Reducing the cost of dementia

Person tying up shoes.

Adobe Stock/Mladen

Adobe Stock/Mladen

Dementia is a costly syndrome.

It costs the person affected their memories and ability to perform everyday activities. It costs their friends and family a loved one. And it costs the community the loss of a capable and independent member of society.

Indeed, dementia is categorised as one of the costliest diseases worldwide – even more so than cancer or heart disease – because of its long-term requirement for the ongoing care of those affected and because of the sheer number of people living with the condition, around 50 million worldwide. In 2015, the total societal cost of dementia was estimated at US$818 billion, or 1.1 per cent of global gross domestic product. These figures are only set to increase.

The World Health Organization recognises dementia as a public health priority, particularly as no cure, or therapy to slow its progress, is currently available.

But what if dementia could be prevented?

UQ PhD economics candidate in the School of Economics and Centre for Business and Economics of Health, and 3MT finalist Sabrina Lenzen believes this may be possible.

“Current research shows that early clinical signs of dementia develop many years before any memory loss occurs,” she said.

“So, should we focus on preventing dementia at that early stage? That’s exactly what I am focusing on in my thesis.

“Through my research, I have proven that physical activity can improve people’s memory and cognitive function, and therefore may potentially prevent dementia. I even go one step further and show that this improved cognition could then reduce health care use and cost.”

Ms Lenzen came to this hypothesis after observing that she always felt more alert and was more productive immediately after exercising.

She thought that perhaps her experience was not unique and so decided to test her theory on a broader sample of the general population.

“When looking at statistics, I noticed that people who are physically active are less likely to develop dementia,” Ms Lenzen said.

“But then I asked myself is this because people who are physically active are generally more healthy and more educated, and therefore have higher income and can pay for better health care?”

Three people exercising.

Adobe Stock/Kzenon

Adobe Stock/Kzenon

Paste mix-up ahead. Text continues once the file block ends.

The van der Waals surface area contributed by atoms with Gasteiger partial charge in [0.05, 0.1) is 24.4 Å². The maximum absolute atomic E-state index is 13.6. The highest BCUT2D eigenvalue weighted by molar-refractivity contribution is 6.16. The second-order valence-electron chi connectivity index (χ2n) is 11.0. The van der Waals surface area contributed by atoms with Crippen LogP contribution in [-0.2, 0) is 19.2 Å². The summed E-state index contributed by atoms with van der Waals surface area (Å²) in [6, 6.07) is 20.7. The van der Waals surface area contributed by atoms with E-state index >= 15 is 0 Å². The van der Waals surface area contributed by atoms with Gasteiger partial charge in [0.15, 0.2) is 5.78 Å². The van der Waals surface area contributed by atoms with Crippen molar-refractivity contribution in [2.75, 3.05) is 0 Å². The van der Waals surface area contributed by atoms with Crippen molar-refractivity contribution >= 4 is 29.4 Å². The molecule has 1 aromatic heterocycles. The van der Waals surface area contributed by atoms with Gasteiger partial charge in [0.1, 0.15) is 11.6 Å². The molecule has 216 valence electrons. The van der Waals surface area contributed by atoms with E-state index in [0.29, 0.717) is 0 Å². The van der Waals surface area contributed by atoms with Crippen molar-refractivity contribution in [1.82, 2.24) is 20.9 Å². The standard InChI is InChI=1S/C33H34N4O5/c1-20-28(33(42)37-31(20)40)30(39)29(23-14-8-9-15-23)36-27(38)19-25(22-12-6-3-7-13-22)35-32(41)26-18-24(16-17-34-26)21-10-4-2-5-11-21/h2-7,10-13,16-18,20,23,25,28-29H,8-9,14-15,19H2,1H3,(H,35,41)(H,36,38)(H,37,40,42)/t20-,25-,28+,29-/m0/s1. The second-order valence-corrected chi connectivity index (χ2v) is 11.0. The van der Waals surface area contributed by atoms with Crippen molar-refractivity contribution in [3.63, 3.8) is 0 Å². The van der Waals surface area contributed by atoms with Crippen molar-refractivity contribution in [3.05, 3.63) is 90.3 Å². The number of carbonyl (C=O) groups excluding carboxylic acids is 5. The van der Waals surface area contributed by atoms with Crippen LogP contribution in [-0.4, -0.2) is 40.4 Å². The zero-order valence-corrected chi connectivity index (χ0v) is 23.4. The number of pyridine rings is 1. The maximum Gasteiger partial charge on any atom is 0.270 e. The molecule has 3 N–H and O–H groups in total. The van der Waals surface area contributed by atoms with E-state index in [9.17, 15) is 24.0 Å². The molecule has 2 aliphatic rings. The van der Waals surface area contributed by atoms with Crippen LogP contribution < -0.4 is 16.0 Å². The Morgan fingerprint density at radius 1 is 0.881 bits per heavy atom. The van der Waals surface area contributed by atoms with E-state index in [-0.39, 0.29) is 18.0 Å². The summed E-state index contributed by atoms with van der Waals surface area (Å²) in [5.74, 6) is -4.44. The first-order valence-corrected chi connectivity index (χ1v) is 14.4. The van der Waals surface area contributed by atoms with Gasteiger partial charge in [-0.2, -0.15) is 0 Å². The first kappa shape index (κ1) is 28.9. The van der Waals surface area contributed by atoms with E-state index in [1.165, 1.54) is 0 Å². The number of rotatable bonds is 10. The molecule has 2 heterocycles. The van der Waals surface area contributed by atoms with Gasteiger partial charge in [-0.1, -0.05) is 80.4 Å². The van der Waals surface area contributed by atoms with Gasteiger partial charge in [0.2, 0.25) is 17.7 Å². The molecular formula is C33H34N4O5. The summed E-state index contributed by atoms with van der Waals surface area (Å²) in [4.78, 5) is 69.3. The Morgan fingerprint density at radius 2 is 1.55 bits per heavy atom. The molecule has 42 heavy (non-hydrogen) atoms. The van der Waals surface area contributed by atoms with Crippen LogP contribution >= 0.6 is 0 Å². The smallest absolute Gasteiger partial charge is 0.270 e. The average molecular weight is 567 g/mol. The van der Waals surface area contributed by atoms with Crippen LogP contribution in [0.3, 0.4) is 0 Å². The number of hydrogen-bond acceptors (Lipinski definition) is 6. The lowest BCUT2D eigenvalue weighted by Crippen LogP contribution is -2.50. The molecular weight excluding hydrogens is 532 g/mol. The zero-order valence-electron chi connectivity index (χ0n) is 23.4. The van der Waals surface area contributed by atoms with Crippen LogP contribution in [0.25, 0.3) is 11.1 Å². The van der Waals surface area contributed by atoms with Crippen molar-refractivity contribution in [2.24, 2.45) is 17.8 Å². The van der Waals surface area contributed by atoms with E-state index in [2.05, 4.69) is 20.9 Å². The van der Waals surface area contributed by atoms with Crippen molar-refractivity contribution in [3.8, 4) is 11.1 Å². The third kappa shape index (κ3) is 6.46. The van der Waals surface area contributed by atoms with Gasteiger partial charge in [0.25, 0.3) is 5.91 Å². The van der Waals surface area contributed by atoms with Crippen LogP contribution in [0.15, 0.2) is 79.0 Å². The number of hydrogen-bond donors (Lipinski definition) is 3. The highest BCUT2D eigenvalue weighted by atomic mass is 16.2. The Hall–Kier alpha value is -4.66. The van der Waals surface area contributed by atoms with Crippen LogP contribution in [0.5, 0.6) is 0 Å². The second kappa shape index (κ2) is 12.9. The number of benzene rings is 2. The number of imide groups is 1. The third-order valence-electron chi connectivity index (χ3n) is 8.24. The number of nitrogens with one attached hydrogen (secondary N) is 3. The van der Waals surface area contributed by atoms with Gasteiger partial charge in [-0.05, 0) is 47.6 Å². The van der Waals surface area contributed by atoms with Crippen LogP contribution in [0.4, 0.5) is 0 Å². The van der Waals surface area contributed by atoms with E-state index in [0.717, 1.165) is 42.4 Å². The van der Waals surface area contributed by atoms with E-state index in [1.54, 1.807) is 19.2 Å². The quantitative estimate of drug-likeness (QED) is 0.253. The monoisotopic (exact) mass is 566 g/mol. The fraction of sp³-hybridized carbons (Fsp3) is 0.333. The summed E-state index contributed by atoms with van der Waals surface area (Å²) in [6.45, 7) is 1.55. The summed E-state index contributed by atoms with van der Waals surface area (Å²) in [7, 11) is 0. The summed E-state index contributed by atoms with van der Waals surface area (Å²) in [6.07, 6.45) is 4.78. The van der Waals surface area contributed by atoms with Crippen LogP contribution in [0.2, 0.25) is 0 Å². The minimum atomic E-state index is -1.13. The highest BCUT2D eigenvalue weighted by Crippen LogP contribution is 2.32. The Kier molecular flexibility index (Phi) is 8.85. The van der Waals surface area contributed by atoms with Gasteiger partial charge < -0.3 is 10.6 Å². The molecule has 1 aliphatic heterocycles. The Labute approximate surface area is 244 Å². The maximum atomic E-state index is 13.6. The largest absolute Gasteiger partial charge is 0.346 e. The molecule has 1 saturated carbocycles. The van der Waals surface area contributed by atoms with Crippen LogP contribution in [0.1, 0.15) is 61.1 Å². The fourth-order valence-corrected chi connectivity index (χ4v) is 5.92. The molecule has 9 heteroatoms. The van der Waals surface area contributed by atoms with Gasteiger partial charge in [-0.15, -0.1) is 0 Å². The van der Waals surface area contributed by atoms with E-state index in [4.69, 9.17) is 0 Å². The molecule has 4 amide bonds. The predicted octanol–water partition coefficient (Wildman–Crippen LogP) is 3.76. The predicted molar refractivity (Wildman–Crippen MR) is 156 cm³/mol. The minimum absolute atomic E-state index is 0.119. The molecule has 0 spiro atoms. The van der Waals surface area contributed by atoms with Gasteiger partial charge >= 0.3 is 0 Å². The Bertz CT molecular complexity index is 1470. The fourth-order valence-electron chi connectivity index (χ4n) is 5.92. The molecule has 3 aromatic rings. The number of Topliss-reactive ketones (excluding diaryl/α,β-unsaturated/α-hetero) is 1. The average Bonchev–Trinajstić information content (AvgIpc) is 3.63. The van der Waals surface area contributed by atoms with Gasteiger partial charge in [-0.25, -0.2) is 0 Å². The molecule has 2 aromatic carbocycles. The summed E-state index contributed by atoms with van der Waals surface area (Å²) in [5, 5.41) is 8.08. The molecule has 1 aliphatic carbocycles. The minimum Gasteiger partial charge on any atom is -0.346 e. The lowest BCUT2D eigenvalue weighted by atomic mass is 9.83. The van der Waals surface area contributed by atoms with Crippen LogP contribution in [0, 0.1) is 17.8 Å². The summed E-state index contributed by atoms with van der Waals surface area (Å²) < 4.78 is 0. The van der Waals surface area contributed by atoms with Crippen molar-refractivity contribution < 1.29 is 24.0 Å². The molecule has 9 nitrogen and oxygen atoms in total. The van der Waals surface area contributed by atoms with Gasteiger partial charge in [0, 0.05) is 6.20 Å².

Based on her data analysis looking at thousands of people aged 50 and above across Europe and the US and, using her economic model that corrects for many components – such as a person’s lifestyle, income, health conditions, age and sex – she showed that physical activity itself can increase people’s memory by around 12 per cent.

“This is before the onset of cognitive impairment and dementia and so is potentially a prevention,” Ms Lenzen said.

“People who are physically active spend on average two less nights a year in hospital, and especially in the older age group, around 15 per cent of that is due to improved cognition. This means we could save millions of dollars a year in healthcare costs just by encouraging people to become more active.”

Ms Lenzen is hoping that her research will help policymakers create incentives for people to become more physically active, to prevent dementia rather than just treating symptoms. She believes that so many more people would benefit from improved physical and mental power, let alone being free from the crippling effects of an insidious condition like dementia.

“And we might see more parks and recreational areas in the community for older people who don’t enjoy going to the gym.”

Overall, Ms Lenzen feels that we should be urging people to live a healthier lifestyle to prevent dementia, rather than trying to manage the condition through the healthcare system when it’s too late.

If you’d like to read more about Ms Lenzen’s research, see A dynamic microeconomic analysis of the impact of physical activity on cognition among older people or Health care use and out-of-pocket spending by persons with dementia differ between Europe and the United States.

Older walkers in a park.

Sabrina Lenzen is currently in the final stages of her PhD and works as an economist at the Centre for Policy Development. The 2020 winner of the UQ Faculty of Business, Economics and Law's Three Minute Thesis (3MT) competition, she has a passion for making a difference with her research, whether at a government level or in a more research-focused space. She much appreciates the support she has received from her two PhD supervisors and dementia paper co-authors, Professor Brenda Gannon and Dr Christiern Rose, from the UQ School of Economics and Centre for Business and Economics of Health.

Last updated: 31 May 2021

Sabrina Lenzen.

Sabrina Lenzen.

Sabrina Lenzen.